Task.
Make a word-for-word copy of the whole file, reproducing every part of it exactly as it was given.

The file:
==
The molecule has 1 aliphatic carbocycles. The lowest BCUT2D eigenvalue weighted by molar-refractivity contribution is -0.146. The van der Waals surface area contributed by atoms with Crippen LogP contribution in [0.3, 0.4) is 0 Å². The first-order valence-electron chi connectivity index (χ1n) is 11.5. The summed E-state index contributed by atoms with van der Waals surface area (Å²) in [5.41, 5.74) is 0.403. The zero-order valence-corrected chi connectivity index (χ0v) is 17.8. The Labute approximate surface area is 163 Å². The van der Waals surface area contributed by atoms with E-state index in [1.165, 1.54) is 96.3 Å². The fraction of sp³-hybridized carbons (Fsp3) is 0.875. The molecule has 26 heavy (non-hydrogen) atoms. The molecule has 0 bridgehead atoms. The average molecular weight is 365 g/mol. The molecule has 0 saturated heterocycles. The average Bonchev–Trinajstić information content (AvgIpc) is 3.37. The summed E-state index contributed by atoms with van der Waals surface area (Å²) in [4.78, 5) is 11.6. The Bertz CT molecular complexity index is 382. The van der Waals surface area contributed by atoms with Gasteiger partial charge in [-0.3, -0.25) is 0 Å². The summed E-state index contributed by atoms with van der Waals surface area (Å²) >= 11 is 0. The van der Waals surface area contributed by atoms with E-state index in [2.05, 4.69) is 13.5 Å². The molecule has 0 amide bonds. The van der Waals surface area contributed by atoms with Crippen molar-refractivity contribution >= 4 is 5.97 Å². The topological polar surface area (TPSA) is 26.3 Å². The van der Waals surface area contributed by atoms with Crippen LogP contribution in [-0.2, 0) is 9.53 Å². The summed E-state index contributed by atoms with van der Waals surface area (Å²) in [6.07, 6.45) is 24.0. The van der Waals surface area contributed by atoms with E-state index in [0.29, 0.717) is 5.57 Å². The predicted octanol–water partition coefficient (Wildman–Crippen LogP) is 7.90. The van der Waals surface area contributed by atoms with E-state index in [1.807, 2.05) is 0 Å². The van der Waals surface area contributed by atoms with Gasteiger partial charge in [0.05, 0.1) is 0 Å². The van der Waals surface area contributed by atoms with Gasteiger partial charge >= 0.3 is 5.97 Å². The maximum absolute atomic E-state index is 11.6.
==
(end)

The molecule has 1 aliphatic carbocycles. The lowest BCUT2D eigenvalue weighted by molar-refractivity contribution is -0.146. The van der Waals surface area contributed by atoms with Crippen LogP contribution in [0.3, 0.4) is 0 Å². The first-order valence-electron chi connectivity index (χ1n) is 11.5. The summed E-state index contributed by atoms with van der Waals surface area (Å²) in [5.41, 5.74) is 0.403. The zero-order valence-corrected chi connectivity index (χ0v) is 17.8. The Labute approximate surface area is 163 Å². The van der Waals surface area contributed by atoms with E-state index in [1.165, 1.54) is 96.3 Å². The fraction of sp³-hybridized carbons (Fsp3) is 0.875. The molecule has 26 heavy (non-hydrogen) atoms. The molecule has 0 bridgehead atoms. The average molecular weight is 365 g/mol. The molecule has 0 saturated heterocycles. The average Bonchev–Trinajstić information content (AvgIpc) is 3.37. The summed E-state index contributed by atoms with van der Waals surface area (Å²) in [4.78, 5) is 11.6. The Bertz CT molecular complexity index is 382. The van der Waals surface area contributed by atoms with Gasteiger partial charge in [-0.3, -0.25) is 0 Å². The summed E-state index contributed by atoms with van der Waals surface area (Å²) >= 11 is 0. The van der Waals surface area contributed by atoms with E-state index in [2.05, 4.69) is 13.5 Å². The molecule has 0 amide bonds. The van der Waals surface area contributed by atoms with Crippen molar-refractivity contribution >= 4 is 5.97 Å². The topological polar surface area (TPSA) is 26.3 Å². The van der Waals surface area contributed by atoms with Crippen LogP contribution in [-0.2, 0) is 9.53 Å². The summed E-state index contributed by atoms with van der Waals surface area (Å²) in [6.07, 6.45) is 24.0. The van der Waals surface area contributed by atoms with E-state index in [0.29, 0.717) is 5.57 Å². The predicted octanol–water partition coefficient (Wildman–Crippen LogP) is 7.90. The van der Waals surface area contributed by atoms with E-state index in [1.807, 2.05) is 0 Å². The van der Waals surface area contributed by atoms with Gasteiger partial charge in [0.05, 0.1) is 0 Å². The van der Waals surface area contributed by atoms with Gasteiger partial charge >= 0.3 is 5.97 Å². The maximum absolute atomic E-state index is 11.6.